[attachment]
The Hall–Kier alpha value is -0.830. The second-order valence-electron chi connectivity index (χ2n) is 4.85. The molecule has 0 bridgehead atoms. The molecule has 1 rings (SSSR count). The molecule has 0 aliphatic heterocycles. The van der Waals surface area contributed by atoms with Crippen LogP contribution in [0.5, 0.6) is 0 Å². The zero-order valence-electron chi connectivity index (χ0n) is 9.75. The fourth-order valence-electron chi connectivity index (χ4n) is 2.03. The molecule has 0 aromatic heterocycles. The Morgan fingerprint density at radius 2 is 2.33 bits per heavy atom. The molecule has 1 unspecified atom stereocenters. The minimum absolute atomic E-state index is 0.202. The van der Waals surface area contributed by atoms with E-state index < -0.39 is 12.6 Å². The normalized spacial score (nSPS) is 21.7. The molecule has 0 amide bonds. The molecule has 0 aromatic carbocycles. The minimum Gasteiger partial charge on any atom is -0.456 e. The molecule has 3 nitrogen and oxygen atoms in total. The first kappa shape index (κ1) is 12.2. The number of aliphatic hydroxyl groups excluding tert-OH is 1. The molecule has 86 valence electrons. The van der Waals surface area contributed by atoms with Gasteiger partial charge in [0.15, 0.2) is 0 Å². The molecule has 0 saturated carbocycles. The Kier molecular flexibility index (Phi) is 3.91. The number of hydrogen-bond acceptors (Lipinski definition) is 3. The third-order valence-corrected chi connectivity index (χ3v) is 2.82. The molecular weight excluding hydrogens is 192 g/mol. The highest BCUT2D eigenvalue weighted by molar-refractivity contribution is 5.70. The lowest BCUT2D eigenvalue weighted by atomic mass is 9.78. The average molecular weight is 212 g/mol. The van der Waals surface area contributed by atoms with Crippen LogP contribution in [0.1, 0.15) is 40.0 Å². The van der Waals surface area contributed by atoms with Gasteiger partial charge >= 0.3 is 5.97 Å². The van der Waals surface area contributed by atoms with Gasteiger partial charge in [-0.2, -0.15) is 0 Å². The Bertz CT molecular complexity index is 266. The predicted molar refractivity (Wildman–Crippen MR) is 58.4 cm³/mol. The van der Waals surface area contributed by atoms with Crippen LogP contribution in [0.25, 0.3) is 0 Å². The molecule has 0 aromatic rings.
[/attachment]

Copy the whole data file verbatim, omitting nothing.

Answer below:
The Hall–Kier alpha value is -0.830. The second-order valence-electron chi connectivity index (χ2n) is 4.85. The molecule has 0 bridgehead atoms. The molecule has 1 rings (SSSR count). The molecule has 0 aliphatic heterocycles. The van der Waals surface area contributed by atoms with Crippen LogP contribution in [0.5, 0.6) is 0 Å². The zero-order valence-electron chi connectivity index (χ0n) is 9.75. The fourth-order valence-electron chi connectivity index (χ4n) is 2.03. The molecule has 0 aromatic heterocycles. The Morgan fingerprint density at radius 2 is 2.33 bits per heavy atom. The molecule has 1 unspecified atom stereocenters. The minimum absolute atomic E-state index is 0.202. The van der Waals surface area contributed by atoms with E-state index < -0.39 is 12.6 Å². The normalized spacial score (nSPS) is 21.7. The molecule has 0 amide bonds. The molecule has 0 aromatic carbocycles. The minimum Gasteiger partial charge on any atom is -0.456 e. The molecule has 3 nitrogen and oxygen atoms in total. The first kappa shape index (κ1) is 12.2. The number of aliphatic hydroxyl groups excluding tert-OH is 1. The molecule has 86 valence electrons. The van der Waals surface area contributed by atoms with Gasteiger partial charge in [0.15, 0.2) is 0 Å². The molecule has 0 saturated carbocycles. The Kier molecular flexibility index (Phi) is 3.91. The number of hydrogen-bond acceptors (Lipinski definition) is 3. The third-order valence-corrected chi connectivity index (χ3v) is 2.82. The molecular weight excluding hydrogens is 192 g/mol. The highest BCUT2D eigenvalue weighted by molar-refractivity contribution is 5.70. The lowest BCUT2D eigenvalue weighted by atomic mass is 9.78. The average molecular weight is 212 g/mol. The van der Waals surface area contributed by atoms with Crippen LogP contribution in [0.1, 0.15) is 40.0 Å². The van der Waals surface area contributed by atoms with Gasteiger partial charge >= 0.3 is 5.97 Å². The van der Waals surface area contributed by atoms with Gasteiger partial charge in [-0.2, -0.15) is 0 Å². The Bertz CT molecular complexity index is 266. The predicted molar refractivity (Wildman–Crippen MR) is 58.4 cm³/mol. The van der Waals surface area contributed by atoms with Crippen LogP contribution in [0.25, 0.3) is 0 Å². The molecule has 0 aromatic rings.